“If the Sky Is This Blue…” on display at Glama-Rama.

Since its founding in 1995, Glama-Rama has made supporting local artists part of its business mission. As Johnny Kat, Glama-Rama’s office manager and curator, aptly pointed out, a salon is a fitting place for an art installation.

“For one,”  said Kat, “you have a captive audience.” 

At a salon best known for the “vintage up-do,”  the new art installation, Imagine Val Travel, likewise befits the milieu.

“I didn’t want to just put up a bunch of art,”  artist Tofu said, explaining the inspiration behind his new collection. “I wanted to do something more with it. When working in a non-traditional space, not just a gallery or museum, I love the idea of coming up with something that reflects and interacts with the space.” 

Glama-Rama moved into its current location at Valencia Street & 14th Street in the Mission in 2010, and Tofu began by imagining what might have been there previously.

A salon and a travel agency are both places where one would go to indulge in glamor, Tofu explained: “Travel agencies have all but disappeared. The way we plan our trips is changing now. [Through] travel-based art, you can imagine what used to be there, when travel used to be glamorous, and everything was special when you took a trip. It’s all about fantasy and dreams, and creating a different reality for yourself.”

So Tofu, who is best known for his artwork using maps, developed various mixed media pieces drawing inspiration, as well as materials, from what is quickly becoming a distant place in time as travel goes digital. Maps, postcards, luggage tags and stamps are all fair game in creating Tofu’s patchwork art, which preserves these pieces of history by reconstructing them.

To gather materials, Tofu looks high and low for a good deal. He’s a regular (often recognized as “that map guy”) at Hal Lutsky’s annual Vintage Paper Fair, thrift stores and garage sales throughout San Francisco.

“You’ll get more attitude here at a yard sale than you will at a fancy restaurant,”  he says with a laugh. “I’m always on the hunt, always looking for things.” 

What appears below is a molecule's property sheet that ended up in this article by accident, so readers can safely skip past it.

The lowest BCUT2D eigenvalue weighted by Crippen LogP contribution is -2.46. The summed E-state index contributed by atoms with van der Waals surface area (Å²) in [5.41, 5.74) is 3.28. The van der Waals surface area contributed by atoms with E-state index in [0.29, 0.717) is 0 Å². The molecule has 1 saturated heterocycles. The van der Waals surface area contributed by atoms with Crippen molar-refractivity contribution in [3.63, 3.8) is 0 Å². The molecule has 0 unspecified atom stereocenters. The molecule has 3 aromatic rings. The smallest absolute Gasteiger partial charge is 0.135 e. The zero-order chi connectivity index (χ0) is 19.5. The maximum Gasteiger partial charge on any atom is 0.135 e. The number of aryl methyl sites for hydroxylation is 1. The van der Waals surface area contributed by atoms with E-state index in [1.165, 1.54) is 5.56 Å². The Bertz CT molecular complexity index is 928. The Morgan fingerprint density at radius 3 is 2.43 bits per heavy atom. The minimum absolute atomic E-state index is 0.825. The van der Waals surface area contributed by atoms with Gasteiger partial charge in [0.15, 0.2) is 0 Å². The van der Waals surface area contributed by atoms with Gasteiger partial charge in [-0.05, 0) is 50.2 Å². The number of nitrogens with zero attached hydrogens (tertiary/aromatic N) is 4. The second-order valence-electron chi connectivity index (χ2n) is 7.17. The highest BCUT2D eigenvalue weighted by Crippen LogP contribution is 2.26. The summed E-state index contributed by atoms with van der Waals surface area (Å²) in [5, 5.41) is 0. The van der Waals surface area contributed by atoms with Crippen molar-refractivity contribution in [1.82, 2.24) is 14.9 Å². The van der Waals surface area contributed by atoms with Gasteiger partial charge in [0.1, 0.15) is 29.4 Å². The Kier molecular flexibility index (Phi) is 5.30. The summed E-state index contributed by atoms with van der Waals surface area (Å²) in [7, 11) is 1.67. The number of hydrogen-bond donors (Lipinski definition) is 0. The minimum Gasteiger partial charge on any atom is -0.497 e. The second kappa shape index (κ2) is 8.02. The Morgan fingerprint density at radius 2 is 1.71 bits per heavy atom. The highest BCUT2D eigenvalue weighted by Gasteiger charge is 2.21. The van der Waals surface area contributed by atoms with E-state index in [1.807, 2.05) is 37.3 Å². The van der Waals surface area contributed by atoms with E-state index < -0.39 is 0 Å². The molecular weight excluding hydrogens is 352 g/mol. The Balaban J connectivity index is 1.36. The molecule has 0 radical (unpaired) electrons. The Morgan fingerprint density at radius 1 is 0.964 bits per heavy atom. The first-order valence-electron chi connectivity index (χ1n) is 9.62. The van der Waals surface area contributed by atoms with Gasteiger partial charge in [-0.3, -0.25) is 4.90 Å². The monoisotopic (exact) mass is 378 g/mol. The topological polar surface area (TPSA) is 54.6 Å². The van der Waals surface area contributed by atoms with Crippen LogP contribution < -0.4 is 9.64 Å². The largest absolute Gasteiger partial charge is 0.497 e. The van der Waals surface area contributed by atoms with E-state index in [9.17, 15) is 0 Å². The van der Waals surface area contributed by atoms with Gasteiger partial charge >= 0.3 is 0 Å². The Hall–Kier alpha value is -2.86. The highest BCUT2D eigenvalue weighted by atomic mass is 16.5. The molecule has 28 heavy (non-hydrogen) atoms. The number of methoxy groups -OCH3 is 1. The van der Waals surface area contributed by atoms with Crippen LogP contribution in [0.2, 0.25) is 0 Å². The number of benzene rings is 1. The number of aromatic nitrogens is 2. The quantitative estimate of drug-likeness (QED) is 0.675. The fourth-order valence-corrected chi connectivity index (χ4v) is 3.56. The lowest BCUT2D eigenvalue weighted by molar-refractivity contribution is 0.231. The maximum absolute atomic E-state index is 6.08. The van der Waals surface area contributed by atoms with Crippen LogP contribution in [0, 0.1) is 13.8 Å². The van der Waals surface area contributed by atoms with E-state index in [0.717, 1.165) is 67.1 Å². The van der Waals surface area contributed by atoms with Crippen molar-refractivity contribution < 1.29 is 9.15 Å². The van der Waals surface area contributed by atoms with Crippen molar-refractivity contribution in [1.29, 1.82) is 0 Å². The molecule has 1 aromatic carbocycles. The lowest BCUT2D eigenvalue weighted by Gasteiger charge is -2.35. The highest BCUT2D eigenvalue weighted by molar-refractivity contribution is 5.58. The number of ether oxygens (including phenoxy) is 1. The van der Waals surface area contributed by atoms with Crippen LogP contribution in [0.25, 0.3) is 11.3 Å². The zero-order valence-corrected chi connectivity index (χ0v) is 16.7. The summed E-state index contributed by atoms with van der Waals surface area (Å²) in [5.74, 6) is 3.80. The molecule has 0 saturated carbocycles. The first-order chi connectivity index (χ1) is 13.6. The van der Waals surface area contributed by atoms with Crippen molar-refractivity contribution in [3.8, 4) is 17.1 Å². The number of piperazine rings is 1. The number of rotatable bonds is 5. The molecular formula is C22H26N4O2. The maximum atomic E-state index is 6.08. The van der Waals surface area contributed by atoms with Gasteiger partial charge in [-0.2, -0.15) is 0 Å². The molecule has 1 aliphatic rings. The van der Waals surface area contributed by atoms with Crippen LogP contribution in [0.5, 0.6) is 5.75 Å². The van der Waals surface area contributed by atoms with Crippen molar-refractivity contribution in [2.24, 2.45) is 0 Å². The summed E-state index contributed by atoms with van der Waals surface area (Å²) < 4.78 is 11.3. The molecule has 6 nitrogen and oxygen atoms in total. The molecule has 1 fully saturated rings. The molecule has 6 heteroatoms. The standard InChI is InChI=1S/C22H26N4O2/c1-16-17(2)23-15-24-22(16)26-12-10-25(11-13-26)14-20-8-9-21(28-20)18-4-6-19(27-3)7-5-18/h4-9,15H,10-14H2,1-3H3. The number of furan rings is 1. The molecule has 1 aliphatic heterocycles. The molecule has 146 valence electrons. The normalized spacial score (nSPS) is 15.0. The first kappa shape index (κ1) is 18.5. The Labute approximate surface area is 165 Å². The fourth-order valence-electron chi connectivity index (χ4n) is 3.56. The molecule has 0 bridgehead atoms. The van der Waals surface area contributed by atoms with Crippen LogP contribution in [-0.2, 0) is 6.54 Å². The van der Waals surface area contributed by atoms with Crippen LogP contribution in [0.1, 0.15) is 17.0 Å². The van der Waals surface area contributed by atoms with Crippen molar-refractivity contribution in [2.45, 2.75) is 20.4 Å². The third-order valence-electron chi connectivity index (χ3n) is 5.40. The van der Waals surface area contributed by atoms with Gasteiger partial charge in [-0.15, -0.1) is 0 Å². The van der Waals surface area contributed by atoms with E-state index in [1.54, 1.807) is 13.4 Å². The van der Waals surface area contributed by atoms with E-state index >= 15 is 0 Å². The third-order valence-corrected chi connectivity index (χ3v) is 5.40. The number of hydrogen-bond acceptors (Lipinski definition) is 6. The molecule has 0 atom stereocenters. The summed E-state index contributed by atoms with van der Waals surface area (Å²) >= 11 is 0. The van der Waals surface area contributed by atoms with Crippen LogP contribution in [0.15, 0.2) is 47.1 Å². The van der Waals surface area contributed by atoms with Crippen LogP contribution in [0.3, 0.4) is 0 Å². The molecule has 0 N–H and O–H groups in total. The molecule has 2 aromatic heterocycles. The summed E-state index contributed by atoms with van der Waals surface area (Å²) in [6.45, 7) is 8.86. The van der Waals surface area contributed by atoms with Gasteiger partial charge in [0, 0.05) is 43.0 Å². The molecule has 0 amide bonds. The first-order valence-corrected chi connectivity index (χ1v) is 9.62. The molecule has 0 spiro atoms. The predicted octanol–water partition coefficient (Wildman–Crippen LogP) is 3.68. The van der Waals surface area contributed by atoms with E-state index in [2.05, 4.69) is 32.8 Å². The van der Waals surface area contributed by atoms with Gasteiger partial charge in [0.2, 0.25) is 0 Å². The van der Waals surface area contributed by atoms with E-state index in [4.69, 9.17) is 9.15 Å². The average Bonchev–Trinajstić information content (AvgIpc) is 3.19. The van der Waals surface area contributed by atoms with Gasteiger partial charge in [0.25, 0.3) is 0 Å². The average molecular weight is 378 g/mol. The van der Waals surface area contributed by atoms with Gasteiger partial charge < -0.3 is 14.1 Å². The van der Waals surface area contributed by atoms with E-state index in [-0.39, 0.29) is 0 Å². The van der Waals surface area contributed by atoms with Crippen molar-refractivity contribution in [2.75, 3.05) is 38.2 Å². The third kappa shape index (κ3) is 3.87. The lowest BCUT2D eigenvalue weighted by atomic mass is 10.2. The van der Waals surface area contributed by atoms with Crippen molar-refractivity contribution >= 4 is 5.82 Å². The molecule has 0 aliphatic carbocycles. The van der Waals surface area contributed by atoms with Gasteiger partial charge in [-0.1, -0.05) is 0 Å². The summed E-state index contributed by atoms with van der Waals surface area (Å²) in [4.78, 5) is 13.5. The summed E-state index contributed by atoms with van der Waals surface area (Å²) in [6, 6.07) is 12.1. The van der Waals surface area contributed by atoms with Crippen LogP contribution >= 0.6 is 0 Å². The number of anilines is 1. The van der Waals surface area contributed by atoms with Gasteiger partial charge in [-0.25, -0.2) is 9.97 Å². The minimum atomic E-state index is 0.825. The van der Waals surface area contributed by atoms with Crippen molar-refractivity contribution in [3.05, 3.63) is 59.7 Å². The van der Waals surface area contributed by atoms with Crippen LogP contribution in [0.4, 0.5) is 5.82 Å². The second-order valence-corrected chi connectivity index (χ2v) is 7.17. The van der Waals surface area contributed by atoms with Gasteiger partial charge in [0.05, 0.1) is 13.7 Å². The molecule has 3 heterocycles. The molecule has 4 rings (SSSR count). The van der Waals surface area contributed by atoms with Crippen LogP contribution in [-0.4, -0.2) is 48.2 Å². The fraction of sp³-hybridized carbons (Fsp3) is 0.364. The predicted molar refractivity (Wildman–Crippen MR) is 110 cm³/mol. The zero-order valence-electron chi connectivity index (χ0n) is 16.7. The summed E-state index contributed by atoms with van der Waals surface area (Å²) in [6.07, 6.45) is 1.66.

Talking to Tofu is rather like looking at his artwork: effervescent and lively, fragments of thoughts, facts and details streaming past a mile a minute. But his approachability belies the painstaking work that goes into calculating and planning the thousands of pieces needed to fill a 10″ x 10″ canvas, and the pattern that emerges from a randomized process.

Indeed, one of the autobiographical facts that most elucidates the method to his madness is that, when he was young, Tofu used to draw imaginary maps. Tofu’s art seems to be an extension of that early imaginative fascination.

As an artist, Tofu makes extensive use of maps, cutting and re-purposing them to create something different – kaleidoscopic patterns, quilted canvases and even a paint-by-numbers portrait of Huell Howser, the host of TV series “California’s Gold.”

Even if only visible in glimpses, the fonts, colors and iconography of the travel ephemera that Tofu uses are almost tangibly evocative of the 1950s and ’60s, and the decor at Glama-Rama adds to the effect. One can almost picture Grace Kelly getting her hair done here before stepping out on the Riviera.

In addition to their transportative element, the artwork currently up on Glama-Rama’s walls elicits an almost irresistible desire to touch the contoured canvases. And while touching is not encouraged, viewing is: visitors to the Glama-Rama Salon & Gallery are welcome during opening hours. The opening reception for Imagining Val Travel was held on September 16th, and the show runs through November 3rd.

Get in touch with the author @jooy8.